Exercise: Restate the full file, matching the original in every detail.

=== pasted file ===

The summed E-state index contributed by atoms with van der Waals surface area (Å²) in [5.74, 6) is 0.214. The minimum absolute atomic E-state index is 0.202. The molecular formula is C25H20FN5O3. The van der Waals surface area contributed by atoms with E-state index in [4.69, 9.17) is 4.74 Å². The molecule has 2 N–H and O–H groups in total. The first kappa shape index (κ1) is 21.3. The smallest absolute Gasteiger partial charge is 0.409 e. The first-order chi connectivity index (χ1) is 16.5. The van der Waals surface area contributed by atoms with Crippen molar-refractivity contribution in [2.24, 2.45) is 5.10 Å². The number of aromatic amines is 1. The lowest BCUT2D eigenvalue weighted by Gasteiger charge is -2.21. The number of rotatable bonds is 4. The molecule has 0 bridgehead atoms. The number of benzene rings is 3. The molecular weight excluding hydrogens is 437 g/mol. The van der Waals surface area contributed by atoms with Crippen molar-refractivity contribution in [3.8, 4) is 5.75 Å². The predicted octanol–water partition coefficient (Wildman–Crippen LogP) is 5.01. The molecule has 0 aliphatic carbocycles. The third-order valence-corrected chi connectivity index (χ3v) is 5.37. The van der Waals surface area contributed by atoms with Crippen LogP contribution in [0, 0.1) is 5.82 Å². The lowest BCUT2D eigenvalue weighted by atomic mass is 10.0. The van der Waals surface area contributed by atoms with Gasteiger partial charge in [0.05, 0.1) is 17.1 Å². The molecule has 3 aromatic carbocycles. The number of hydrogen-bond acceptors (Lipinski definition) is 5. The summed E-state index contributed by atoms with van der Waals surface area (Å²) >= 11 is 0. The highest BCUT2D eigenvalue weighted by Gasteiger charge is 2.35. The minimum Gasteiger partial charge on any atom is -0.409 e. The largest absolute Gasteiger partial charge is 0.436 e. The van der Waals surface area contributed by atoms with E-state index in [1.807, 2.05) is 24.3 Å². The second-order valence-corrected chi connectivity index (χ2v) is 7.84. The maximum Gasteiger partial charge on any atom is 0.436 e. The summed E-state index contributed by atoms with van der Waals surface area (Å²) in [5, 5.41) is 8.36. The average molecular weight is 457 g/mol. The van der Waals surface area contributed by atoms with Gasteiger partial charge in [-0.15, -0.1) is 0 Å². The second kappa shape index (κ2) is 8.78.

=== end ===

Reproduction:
The summed E-state index contributed by atoms with van der Waals surface area (Å²) in [5.74, 6) is 0.214. The minimum absolute atomic E-state index is 0.202. The molecular formula is C25H20FN5O3. The van der Waals surface area contributed by atoms with E-state index in [4.69, 9.17) is 4.74 Å². The molecule has 2 N–H and O–H groups in total. The first kappa shape index (κ1) is 21.3. The smallest absolute Gasteiger partial charge is 0.409 e. The first-order chi connectivity index (χ1) is 16.5. The van der Waals surface area contributed by atoms with Crippen molar-refractivity contribution in [2.24, 2.45) is 5.10 Å². The number of aromatic amines is 1. The lowest BCUT2D eigenvalue weighted by Gasteiger charge is -2.21. The number of rotatable bonds is 4. The molecule has 0 bridgehead atoms. The number of benzene rings is 3. The molecular weight excluding hydrogens is 437 g/mol. The van der Waals surface area contributed by atoms with Crippen molar-refractivity contribution in [3.8, 4) is 5.75 Å². The predicted octanol–water partition coefficient (Wildman–Crippen LogP) is 5.01. The molecule has 0 aliphatic carbocycles. The third-order valence-corrected chi connectivity index (χ3v) is 5.37. The van der Waals surface area contributed by atoms with Crippen LogP contribution in [0, 0.1) is 5.82 Å². The lowest BCUT2D eigenvalue weighted by atomic mass is 10.0. The van der Waals surface area contributed by atoms with Gasteiger partial charge in [0.05, 0.1) is 17.1 Å². The molecule has 3 aromatic carbocycles. The number of hydrogen-bond acceptors (Lipinski definition) is 5. The summed E-state index contributed by atoms with van der Waals surface area (Å²) >= 11 is 0. The highest BCUT2D eigenvalue weighted by Gasteiger charge is 2.35. The minimum Gasteiger partial charge on any atom is -0.409 e. The largest absolute Gasteiger partial charge is 0.436 e. The van der Waals surface area contributed by atoms with E-state index in [1.807, 2.05) is 24.3 Å². The second-order valence-corrected chi connectivity index (χ2v) is 7.84. The maximum Gasteiger partial charge on any atom is 0.436 e. The summed E-state index contributed by atoms with van der Waals surface area (Å²) in [5, 5.41) is 8.36. The average molecular weight is 457 g/mol. The van der Waals surface area contributed by atoms with Gasteiger partial charge in [-0.15, -0.1) is 0 Å². The second kappa shape index (κ2) is 8.78.